Click here to get started today!
Cyclopedia of Biblical, Theological and Ecclesiastical Literature
As Moses had foretold, a host of false prophets arose in later times among the Hebrews, who promised prosperity without repentance, and predicted after "the deceit of their own hearts" (Deuteronomy 13:1-5; Jeremiah 14:14-16; Jeremiah 23:9-27). According to Deuteronomy 18:20-22, a false prophet was punished capitally, being stoned to death. There were two cases in which a person was held convicted of the crime, and consequently liable to its punishment:
1. If a prophet spoke in the name of Jehovah, he was tolerated, so long as he remained unconvicted of imposture, even though he threatened calamity to the state. He might be imprisoned (Jeremiah 26:8-16; 1 Kings 22:1-28), but could not legally be put to death, unless a prediction of his failed of accomplishment; then he was regarded as all impostor, and stoned.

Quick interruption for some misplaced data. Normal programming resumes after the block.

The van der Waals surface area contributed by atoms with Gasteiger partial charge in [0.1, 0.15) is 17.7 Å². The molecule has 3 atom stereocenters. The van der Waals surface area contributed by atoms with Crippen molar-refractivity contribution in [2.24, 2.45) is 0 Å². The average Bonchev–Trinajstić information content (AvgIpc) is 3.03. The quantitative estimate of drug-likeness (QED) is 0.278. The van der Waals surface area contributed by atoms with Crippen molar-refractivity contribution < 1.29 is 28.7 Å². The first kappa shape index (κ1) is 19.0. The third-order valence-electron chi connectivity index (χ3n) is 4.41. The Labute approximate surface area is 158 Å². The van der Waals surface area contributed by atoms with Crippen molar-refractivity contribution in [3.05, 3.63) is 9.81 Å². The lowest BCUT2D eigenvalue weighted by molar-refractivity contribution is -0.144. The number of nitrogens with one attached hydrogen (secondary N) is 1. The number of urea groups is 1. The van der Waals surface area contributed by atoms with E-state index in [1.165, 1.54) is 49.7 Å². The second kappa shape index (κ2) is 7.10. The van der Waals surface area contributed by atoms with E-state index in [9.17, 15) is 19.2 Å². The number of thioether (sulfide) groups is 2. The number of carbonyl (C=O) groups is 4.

2. If a person prophesied in the name of any other god, whether his prediction was accomplished or not, he was, at all events, considered a false prophet, and, as such, capitally punished. In the kingdom of Israel, Ahab could muster four hundred prophets of Baal at a time (1 Kings 22:6). In still later times false prophets, uttering the suggestions of their own imagination, abounded in the Church, and did much mischief (Matthew 7:15; Matthew 24:11; Mark 13:22; Luke 6:26; 2 Peter 2:1; 1 John 4:1). (See MESSIAHS, FALSE).
These files are public domain.
McClintock, John. Strong, James. Entry for 'Prophets, False'. Cyclopedia of Biblical, Theological and Ecclesiastical Literature. https://www.studylight.org/encyclopedias/eng/tce/p/prophets-false.html. Harper & Brothers. New York. 1870.